The Easy-to-Use Asterisk Web Interface.
To connect a phone switch to the Publicly Switched Telephone Network (PSTN) required expensive training and licensing. The Asterisk project benefiting by Digium’s support to help overcome the the hurdles of testing and certifications. Digium also enabled their community by licensing G.729 a voice compression algorithm used for voice over IP on low bandwidth networks.The upfront licensing of this codec would have been cost prohibitive for most open source developers so Digium took the licensing hit and legally resells the codec for $10. All keys to open source success, enabling adoption in their open source community.
At the end of 2006 Digium was profitable had 80 employees and no budget Mark simple signed checks on the spot depending on company needs. There was not a single vice president. He was in a unique position with a multi-million dollar company and no pressure to take outside investment giving him a strong negotiating position if he wanted money.
Eventually he did take venture capital so that Digium could expand. Having a successful business with customers and profits allowed him to maintain control. He had a provision in his funding contracts that made sure he remained president of the company. That was short-lived. He realized he had little desire to be the president and in January 2007 he hired his old boss from Adtran to be the CEO of his company. He described his reasons were so he could still work with the technology and maintain the company’s culture.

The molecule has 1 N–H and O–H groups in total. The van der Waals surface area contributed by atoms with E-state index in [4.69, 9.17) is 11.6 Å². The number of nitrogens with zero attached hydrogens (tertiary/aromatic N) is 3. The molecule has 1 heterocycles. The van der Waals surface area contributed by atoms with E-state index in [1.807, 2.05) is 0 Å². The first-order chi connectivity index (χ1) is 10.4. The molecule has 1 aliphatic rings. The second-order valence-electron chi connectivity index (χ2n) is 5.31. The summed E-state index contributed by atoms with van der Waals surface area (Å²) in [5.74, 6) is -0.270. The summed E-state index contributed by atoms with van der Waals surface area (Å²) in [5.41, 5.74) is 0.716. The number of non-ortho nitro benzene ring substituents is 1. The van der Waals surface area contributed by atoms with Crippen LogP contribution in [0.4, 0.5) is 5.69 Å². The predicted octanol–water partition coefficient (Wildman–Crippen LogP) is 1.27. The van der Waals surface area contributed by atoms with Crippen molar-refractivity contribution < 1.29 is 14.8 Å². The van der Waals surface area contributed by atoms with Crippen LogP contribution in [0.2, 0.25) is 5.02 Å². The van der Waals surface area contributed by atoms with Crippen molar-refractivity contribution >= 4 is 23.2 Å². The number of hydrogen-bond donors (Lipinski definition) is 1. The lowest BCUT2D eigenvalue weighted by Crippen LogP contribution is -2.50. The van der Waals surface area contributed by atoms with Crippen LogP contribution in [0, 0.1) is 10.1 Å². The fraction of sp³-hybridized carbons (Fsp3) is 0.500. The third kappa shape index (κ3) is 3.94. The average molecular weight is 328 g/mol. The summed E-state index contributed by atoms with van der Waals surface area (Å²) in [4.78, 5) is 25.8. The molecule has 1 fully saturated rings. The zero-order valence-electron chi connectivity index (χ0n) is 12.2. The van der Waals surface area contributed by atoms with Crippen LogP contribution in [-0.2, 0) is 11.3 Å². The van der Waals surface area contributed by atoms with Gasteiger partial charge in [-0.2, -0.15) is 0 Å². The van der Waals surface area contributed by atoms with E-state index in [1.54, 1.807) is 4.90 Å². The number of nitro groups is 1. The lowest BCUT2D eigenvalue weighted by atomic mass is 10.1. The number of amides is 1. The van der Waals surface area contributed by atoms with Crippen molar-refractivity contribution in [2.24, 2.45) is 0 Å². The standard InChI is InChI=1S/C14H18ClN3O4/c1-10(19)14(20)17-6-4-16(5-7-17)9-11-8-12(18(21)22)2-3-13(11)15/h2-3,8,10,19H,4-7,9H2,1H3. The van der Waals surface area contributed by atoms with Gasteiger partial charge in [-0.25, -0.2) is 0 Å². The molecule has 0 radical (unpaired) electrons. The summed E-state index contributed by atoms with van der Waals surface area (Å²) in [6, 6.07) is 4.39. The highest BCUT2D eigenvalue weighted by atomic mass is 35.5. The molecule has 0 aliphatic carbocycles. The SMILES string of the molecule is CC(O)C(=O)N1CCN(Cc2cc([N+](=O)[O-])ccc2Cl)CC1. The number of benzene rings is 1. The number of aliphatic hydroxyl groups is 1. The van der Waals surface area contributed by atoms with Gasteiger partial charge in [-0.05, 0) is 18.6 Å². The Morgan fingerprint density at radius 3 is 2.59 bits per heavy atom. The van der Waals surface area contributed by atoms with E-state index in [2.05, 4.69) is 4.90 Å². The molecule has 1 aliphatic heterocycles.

When Mark started Asterisk he did a very smart thing. Every developer who contributed code was required to sign an contributors agreement so that copyright was assigned to Asterisk and pledge that there are no encumberances on the contributed code. This allowed him to be comfortable that his project was completely open source and that his company could relicense the code to OEM vendors like 3COM and NTT. Digium also has done the right things in keeping the community version fully featured and not creating a rift between themselves and their supporters.
One interesting note from Spencer on cell phones. He contends they were the best thing to happen to the emergence of voice-over-IP because it lowered the bar for voice quality and allowed VOIP to be tolerated as it entered the market. This is a great demonstration of disruptive technology because Asterisk wasn’t better than a hardware phone switch with copper they were just an interesting high value alternative. Despite the technical capabilities and improvements in VOIP very few people are building solely VOIP solutions today most Digium customers are using traditional landlines only partially doing VOIP.
Spencer also notes that Digium, a small company, is approached by large enterprises all the time. He notes that even though technologically they can provide a very reliable, robust product that some perspective clients don’t believe that. He even jokes that sometimes they have to tell prospects that some of their features don’t work very well to make them a little more credible as their true capabilities are somewhat unbelievable.